- Red Cross mental health and spiritual care volunteers are caring for families who have lost loved ones or are waiting for word on the missing.
- Red Cross workers are meeting one-on-one with people affected to create recovery plans, navigate paperwork and locate help from other agencies. In some situations, the Red Cross may also provide direct financial support to people who need extra help, including assistance with funeral expenses and mental health counseling.
- Red Cross Family Care Centers that are open in Darrington and Arlington are places where affected family members can receive emotional and spiritual support, mental health assistance, and care for children after they receive notification of loss of a loved one.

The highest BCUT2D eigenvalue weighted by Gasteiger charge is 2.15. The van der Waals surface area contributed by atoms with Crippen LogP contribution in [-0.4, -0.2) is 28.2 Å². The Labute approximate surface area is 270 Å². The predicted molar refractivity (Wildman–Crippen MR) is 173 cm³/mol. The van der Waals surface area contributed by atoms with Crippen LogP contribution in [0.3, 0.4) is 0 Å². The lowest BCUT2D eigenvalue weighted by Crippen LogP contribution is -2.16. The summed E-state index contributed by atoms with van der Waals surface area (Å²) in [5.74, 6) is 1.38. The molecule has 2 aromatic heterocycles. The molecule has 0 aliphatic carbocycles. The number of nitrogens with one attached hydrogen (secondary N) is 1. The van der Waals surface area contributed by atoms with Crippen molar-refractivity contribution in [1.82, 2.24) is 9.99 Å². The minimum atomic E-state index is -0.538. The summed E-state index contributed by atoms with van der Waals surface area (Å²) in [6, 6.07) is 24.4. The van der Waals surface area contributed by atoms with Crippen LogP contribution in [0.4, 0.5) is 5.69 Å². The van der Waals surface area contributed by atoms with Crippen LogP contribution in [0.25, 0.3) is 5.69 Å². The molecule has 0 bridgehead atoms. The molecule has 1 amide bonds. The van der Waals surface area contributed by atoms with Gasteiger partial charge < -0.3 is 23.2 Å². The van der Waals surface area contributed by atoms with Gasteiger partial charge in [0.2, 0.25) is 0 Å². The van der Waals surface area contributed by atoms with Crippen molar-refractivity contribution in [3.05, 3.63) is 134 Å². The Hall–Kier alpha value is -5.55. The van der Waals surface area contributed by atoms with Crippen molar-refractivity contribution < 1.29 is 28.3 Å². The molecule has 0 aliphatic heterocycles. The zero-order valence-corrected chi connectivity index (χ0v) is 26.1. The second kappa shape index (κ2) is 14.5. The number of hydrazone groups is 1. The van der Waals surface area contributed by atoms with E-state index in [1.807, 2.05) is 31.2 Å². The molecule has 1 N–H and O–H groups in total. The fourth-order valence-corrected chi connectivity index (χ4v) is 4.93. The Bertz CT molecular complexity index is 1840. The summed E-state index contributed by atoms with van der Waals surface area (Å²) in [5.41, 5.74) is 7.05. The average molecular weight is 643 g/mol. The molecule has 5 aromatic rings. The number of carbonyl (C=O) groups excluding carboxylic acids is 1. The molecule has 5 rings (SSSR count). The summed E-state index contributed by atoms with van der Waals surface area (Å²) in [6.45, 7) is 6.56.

- Red Cross workers are also providing emotional support and help with creating individual recovery plans at Joint Resource Centers in Darrington and Arlington.
With eight confirmed cases of Ebola reported in the Guinea capital, Conakry, Médecins Sans Frontières (MSF) says that the country is 'facing an unprecedented epidemic in terms of the distribution of cases.'
“We are facing an epidemic of a magnitude never before seen in terms of the distribution of cases in the country: Gueckedou, Macenta Kissidougou, Nzerekore, and now Conakry,” said Mariano Lugli, coordinator of MSF's project in Conakry.
To date, Guinean health authorities have recorded 122 suspected patients and 78 deaths. Other cases, suspected or diagnosed, were found in Sierra Leone and Liberia.